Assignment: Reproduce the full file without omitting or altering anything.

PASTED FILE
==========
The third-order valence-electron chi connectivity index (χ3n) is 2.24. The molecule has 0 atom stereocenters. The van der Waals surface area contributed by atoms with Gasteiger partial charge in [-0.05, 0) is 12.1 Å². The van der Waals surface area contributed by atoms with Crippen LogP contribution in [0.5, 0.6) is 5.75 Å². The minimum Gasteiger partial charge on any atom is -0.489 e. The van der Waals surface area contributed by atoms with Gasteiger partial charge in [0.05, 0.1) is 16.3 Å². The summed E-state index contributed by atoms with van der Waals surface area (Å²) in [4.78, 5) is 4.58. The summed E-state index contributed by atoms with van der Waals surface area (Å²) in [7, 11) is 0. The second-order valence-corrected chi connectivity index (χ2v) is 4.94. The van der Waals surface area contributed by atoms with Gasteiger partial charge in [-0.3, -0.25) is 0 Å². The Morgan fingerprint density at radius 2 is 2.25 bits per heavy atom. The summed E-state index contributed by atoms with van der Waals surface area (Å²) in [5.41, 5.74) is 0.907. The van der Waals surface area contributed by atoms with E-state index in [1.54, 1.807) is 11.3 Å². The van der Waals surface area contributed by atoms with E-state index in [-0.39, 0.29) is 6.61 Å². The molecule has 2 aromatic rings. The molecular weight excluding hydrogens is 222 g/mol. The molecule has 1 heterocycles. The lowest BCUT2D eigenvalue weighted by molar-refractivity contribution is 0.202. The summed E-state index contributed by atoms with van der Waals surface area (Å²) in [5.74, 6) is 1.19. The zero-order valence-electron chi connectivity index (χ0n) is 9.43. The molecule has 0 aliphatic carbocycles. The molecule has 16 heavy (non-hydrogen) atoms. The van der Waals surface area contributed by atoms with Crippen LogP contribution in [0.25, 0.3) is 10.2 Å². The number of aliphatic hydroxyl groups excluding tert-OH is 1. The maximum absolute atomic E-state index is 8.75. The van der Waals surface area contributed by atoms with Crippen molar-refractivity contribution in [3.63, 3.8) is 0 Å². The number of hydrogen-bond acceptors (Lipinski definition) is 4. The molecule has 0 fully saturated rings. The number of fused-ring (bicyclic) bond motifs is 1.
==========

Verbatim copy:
The third-order valence-electron chi connectivity index (χ3n) is 2.24. The molecule has 0 atom stereocenters. The van der Waals surface area contributed by atoms with Gasteiger partial charge in [-0.05, 0) is 12.1 Å². The van der Waals surface area contributed by atoms with Crippen LogP contribution in [0.5, 0.6) is 5.75 Å². The minimum Gasteiger partial charge on any atom is -0.489 e. The van der Waals surface area contributed by atoms with Gasteiger partial charge in [0.05, 0.1) is 16.3 Å². The summed E-state index contributed by atoms with van der Waals surface area (Å²) in [4.78, 5) is 4.58. The summed E-state index contributed by atoms with van der Waals surface area (Å²) in [7, 11) is 0. The second-order valence-corrected chi connectivity index (χ2v) is 4.94. The van der Waals surface area contributed by atoms with Gasteiger partial charge in [-0.3, -0.25) is 0 Å². The Morgan fingerprint density at radius 2 is 2.25 bits per heavy atom. The summed E-state index contributed by atoms with van der Waals surface area (Å²) in [5.41, 5.74) is 0.907. The van der Waals surface area contributed by atoms with E-state index in [1.54, 1.807) is 11.3 Å². The van der Waals surface area contributed by atoms with E-state index in [-0.39, 0.29) is 6.61 Å². The molecule has 2 aromatic rings. The molecular weight excluding hydrogens is 222 g/mol. The molecule has 1 heterocycles. The lowest BCUT2D eigenvalue weighted by molar-refractivity contribution is 0.202. The summed E-state index contributed by atoms with van der Waals surface area (Å²) in [5.74, 6) is 1.19. The zero-order valence-electron chi connectivity index (χ0n) is 9.43. The molecule has 0 aliphatic carbocycles. The molecule has 16 heavy (non-hydrogen) atoms. The van der Waals surface area contributed by atoms with Crippen LogP contribution in [0.25, 0.3) is 10.2 Å². The number of aliphatic hydroxyl groups excluding tert-OH is 1. The maximum absolute atomic E-state index is 8.75. The van der Waals surface area contributed by atoms with Crippen molar-refractivity contribution in [3.63, 3.8) is 0 Å². The number of hydrogen-bond acceptors (Lipinski definition) is 4. The molecule has 0 fully saturated rings. The number of fused-ring (bicyclic) bond motifs is 1.